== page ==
Native to Mediterranean woodlands and shrub lands, this tender herbaceous perennial is a member of the deadnettle family, Lamiaceae, that also includes mint, rosemary, and beebalm. The plants grow up to 3′ tall and have 4-angled, stiff stems carrying paried, wrinkled leaves with toothed margins. From mid-spring into summer the 3/4″ long violet flowers are borne in whorls of 6-12 and are strongly 2-lipped. The inflorescence consists of a strong central spike and 3 pairs of lateral branches that bend upwards and inwards. Gideon-Pisanty-Wikipedia
Historians think that the inflorescence resembles a menorah, the seven-branched Jewish ceremonial candlestick.
Exodus 37 (NIV) The building of the furnishings of the tabernacle is described.
17. “They made the lampstand of pure gold. They hammered out its base and shaft, and made its flowerlike cups, buds and blossoms of one piece with them.”
18. “Six branches extended from the sides of the lampstand—three on one side and three on the other.”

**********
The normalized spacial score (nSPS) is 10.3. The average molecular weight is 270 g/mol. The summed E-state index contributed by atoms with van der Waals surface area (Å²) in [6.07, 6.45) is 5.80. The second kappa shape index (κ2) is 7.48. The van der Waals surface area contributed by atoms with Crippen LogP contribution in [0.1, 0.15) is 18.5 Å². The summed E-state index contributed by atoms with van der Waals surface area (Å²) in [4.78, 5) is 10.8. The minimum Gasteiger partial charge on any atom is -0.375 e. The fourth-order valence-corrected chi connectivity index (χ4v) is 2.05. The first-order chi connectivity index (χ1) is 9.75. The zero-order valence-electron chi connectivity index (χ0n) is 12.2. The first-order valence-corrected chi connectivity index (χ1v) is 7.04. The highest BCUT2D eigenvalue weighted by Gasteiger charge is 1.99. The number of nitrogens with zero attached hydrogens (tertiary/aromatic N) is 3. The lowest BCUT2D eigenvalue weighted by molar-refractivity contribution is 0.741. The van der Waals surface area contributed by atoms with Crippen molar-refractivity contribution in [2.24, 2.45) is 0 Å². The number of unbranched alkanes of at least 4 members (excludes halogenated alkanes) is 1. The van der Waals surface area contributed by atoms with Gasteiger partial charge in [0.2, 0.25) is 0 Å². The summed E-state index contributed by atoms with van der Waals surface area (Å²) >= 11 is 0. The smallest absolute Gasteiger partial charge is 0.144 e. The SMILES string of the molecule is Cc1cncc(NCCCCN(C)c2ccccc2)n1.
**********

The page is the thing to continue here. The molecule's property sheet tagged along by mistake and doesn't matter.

Judean sage likes full sun to partial shade and average, medium moist, well-drained soil in USDA Hardiness Zones 8-11. The plants are healthy and have no significant diseases or pests. Propagation is by seed. The plant has been used since ancient times as a medicinal herb and is an attractive addition to a medicinal herb garden or garden border.
The genus name, Salvia, comes from the Latin salvere, meaning to save, and refers to the healing properties of the plant. The specific epithet, judaica, is from the Hebrew יהודה, Yehudah, Judah, the name given to the mountainous southern part of the Land of Israel.